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Ninth Circuit Expands Use Of Civil RICO Against Debtors And Their Affiliated Entities And Persons In Smagin

The U.S. Ninth Circuit Court of Appeals in Smagin v. Yegiazaryan, 37 F.4th 562 (9th Cir., June 10, 2022), involved a Russian citizen, Vitaly Smagin, who won a foreign arbitration award against another Russian citizen, Ashot Yegiazaryan (“Ashot”), who lived in California. How Ashot came to live in California is of interest. Between 2003 and 2009, Ashot and others used a series of fraudulent transactions to steal Smagin’s shares in a Moscow real estate investment. In 2010, Russia indicted Ashot and Artem Yegiazaryan for fraud. The two fled Russia to avoid prosecution and now live in Beverly Hills in a home own by Ashot’s cousin, Suran Yegiazaryan, who is also a defendant in Smagin’s lawsuit.

By 2014, Smagin had won a $84 million award against Ashot in a London arbitration proceeding, which was entered into a California judgment by the U.S. District Court for the Central District of California that same year. Almost simultaneously, the U.S. District Court entered a temporary protective order which froze Ashot’s assets in California, and this TRO was converted into a preliminary injunction in February, 2015.

While all of this was going on, Ashot himself was in an arbitration proceeding against a person named Suleymon Kerimov, and this ended with a settlement in May, 2015, whereby Kerimov was to pay Ashot $198 million.

Smagin now brought a lawsuit against Ashot, Artem and Suren Yagiazaryan, a bunch of other folks, and Prestige Trust Company, Ltd., for Civil RICO and alleging that all these other persons essentially worked together to keep Smagin from collecting his judgment against the Kerimov settlement. Smagin’s allegations included that Ashot and others created a “web of offshore entities and a complex ownership structure” to protect the Kerimov settlement proceeds from Smagin’s collection efforts.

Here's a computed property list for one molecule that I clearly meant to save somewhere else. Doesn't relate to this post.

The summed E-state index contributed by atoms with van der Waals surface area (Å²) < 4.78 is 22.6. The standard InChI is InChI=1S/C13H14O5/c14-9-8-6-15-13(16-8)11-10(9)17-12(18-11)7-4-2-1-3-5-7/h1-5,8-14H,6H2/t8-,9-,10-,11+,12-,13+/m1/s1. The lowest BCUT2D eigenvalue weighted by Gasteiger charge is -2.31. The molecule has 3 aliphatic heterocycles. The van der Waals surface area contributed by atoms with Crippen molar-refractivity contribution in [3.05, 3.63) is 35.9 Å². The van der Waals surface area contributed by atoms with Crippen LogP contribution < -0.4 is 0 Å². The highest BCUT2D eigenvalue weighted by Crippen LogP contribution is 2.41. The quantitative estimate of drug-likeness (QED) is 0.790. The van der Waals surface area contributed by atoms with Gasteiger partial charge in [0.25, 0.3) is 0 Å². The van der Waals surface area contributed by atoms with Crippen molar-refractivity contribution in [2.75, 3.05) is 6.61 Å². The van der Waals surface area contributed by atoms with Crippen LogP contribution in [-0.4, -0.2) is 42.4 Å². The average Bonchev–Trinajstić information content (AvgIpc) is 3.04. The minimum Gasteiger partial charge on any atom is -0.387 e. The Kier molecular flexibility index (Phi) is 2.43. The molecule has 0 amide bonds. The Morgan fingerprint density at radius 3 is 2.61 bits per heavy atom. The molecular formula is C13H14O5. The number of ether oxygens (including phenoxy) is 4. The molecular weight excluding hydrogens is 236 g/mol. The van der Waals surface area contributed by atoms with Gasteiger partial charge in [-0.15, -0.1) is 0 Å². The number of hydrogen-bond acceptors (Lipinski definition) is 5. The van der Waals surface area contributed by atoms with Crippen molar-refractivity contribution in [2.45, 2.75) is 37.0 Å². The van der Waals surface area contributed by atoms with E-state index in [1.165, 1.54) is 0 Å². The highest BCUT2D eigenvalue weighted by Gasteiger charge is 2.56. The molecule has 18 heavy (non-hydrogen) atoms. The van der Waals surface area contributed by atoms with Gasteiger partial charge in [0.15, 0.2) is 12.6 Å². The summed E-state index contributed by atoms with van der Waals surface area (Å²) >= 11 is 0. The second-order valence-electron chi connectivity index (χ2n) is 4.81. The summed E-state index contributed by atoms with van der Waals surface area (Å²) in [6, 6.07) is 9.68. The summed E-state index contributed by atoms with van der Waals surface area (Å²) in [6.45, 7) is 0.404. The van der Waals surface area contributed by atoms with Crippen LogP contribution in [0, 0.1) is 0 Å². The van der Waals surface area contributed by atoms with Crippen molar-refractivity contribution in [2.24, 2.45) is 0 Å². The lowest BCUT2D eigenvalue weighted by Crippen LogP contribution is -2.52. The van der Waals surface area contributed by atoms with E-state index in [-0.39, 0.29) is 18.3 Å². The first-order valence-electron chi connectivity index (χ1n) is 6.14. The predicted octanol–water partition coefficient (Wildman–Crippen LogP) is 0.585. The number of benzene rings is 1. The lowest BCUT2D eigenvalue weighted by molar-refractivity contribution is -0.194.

Among other things, Ashot was alleged to have created a trust (“Alpha Trust”) in Lichtenstein to hold the Kerimov proceeds, purchased a Nevis company with an account in Monaco, and then moved the Kerimov funds to that account. Back in California, Ashot and others were have alleged to have schemed to hide Ashot’s assets by way of shell companies created in Nevada, including one called Clear Voices, Inc. Then, as if all that were not enough, it was alleged that Ashot “schemed to have associates file fraudulent claims against him in foreign jurisdictions so that they could obtain sham judgments that were designed to compete with the California Judgment.”

The U.S. District Court on April 1, 2020, issued an order compelling Ashot and others to immediately cease all activities anywhere that would hinder Smagin’s ability to collect against the Alpha Trust or related bank accounts without first obtaining the court’s approval. On July 9, 2020, the U.S. District Court further ordered Ashot from making any modifications to the Alpha Trust or to the related bank accounts. But of course Ashot was found in contempt on September 16, 2020, for violating both of these orders.

Then, as so many of these cases do, it gets silly: Ashot was alleged to have submitted a forged doctor’s note to the U.S. District Court, and further alleged that when Smagin attempted to depose the doctor, Ashot tried to influence the doctor to avoid service of the deposition subpoena.

Smagin’s Civil RICO lawsuit was filed on December 11, 2020, and claimed that Ashot and others participated in a criminal enterprise to harm Ashot’s property, being the California judgment and the loss of Ashot’s legal rights to collect on that judgment. The U.S. District Court, however, dismissed Smagin’s lawsuit on the grounds that Smagin had failed to “adequately plead a domestic injury in support of his two RICO claims,” and Smagin appealed to the U.S. Ninth Circuit Court of Appeals leading to the opinion that I shall next relate.

The issue on appeal was this: Was Smagin’s judgment considered “property” in California that suffered a “domestic injury” by the acts of Ashot and the other defendants in attempting to defeat the enforcement of that judgment?